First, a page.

Variation in recombination rate may bias human genetic disease mapping studies.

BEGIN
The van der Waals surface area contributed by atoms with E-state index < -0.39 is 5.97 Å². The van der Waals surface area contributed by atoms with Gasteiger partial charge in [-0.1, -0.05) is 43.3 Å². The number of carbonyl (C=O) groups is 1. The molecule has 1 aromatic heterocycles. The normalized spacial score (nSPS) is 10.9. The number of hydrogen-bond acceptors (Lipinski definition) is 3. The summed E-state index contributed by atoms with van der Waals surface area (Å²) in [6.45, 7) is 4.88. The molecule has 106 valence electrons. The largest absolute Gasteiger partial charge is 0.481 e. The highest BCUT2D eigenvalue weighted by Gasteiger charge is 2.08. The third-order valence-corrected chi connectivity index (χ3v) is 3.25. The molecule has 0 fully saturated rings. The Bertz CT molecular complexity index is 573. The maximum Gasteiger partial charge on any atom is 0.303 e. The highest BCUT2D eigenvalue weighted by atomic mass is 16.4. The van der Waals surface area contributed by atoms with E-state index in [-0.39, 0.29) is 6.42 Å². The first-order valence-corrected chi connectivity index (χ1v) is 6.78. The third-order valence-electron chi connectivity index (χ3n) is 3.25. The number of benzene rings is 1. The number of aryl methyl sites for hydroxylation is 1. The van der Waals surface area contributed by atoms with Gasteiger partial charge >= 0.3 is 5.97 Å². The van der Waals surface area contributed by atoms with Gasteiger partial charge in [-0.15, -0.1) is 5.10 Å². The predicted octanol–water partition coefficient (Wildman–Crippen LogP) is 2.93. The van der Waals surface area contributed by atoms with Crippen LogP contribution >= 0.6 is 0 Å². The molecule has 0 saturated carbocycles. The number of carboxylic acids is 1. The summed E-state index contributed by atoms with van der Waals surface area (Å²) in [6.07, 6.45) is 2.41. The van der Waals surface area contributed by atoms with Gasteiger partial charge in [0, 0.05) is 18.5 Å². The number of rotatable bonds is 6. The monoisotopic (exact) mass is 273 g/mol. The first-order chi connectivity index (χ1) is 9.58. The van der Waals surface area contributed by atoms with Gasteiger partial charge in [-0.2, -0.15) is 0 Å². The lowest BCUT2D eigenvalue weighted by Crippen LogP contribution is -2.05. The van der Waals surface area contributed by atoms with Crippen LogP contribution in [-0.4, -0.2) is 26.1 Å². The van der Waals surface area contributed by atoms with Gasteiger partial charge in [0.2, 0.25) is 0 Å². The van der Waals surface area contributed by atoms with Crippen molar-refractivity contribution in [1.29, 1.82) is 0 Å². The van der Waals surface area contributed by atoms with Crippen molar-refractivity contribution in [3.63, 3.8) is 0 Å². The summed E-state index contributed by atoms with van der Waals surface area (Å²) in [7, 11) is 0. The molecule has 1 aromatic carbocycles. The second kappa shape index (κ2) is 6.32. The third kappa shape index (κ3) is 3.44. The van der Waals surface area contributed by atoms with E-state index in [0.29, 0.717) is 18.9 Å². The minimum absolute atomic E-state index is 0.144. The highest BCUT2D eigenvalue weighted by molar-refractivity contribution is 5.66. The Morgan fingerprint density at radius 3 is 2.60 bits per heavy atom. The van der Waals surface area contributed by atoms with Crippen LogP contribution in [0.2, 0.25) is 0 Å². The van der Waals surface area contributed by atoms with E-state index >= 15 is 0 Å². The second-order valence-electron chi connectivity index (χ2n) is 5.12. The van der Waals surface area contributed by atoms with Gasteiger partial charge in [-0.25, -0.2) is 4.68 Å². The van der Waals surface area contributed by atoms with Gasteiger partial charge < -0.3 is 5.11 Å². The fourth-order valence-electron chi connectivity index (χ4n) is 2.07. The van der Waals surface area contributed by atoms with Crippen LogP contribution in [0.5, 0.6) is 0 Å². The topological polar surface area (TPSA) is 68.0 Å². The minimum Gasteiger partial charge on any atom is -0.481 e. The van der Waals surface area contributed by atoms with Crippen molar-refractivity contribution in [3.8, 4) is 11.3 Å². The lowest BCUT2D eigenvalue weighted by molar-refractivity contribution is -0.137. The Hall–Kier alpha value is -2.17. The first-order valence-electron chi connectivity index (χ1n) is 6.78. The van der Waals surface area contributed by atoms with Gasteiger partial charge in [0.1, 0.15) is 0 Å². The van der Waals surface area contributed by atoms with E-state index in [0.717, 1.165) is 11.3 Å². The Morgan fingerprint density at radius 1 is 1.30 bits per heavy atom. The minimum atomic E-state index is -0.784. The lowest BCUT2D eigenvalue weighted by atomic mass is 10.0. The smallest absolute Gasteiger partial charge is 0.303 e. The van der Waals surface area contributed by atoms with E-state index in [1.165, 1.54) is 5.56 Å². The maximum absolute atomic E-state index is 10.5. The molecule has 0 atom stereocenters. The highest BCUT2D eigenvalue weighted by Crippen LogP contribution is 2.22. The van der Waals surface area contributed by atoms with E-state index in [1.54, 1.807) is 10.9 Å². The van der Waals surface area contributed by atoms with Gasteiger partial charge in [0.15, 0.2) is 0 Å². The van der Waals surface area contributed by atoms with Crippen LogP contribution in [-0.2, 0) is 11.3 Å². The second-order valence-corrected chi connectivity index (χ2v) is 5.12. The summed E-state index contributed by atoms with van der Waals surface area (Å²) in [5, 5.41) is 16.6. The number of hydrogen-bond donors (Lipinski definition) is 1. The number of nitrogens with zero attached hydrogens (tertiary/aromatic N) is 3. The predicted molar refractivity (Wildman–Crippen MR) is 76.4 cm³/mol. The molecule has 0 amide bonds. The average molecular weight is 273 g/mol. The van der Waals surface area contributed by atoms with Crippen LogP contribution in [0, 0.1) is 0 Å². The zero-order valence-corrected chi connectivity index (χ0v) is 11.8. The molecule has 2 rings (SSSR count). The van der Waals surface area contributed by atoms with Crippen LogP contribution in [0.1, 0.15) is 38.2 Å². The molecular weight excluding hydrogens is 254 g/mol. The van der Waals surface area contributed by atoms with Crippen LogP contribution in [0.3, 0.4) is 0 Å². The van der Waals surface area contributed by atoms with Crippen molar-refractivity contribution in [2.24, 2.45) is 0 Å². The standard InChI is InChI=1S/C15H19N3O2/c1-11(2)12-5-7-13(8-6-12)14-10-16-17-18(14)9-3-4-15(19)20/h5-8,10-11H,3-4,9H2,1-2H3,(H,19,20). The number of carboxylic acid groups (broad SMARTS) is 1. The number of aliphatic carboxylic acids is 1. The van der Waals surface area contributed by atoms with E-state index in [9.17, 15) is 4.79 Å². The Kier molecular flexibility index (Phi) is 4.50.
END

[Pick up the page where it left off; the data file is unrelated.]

The availability of the human genome sequence and variability information (as from the International HapMap project) will enhance our ability to map genetic disorders and choose targets for therapeutic intervention. However, several factors, such as regional variation in recombination rate, can bias conclusions from genetic mapping studies. Here, we examine the impact of regional variation in recombination rate across the human genome. Through computer simulations and literature surveys, we conclude that genetic disorders have been mapped to regions of low recombination more often than expected if such diseases were randomly distributed across the genome. This concentration in low recombination regions may be an artifact, and disorders appearing to be caused by a few genes of large effect may be polygenic. Future genetic mapping studies should be conscious of this potential complication by noting the regional recombination rate of regions implicated in diseases.
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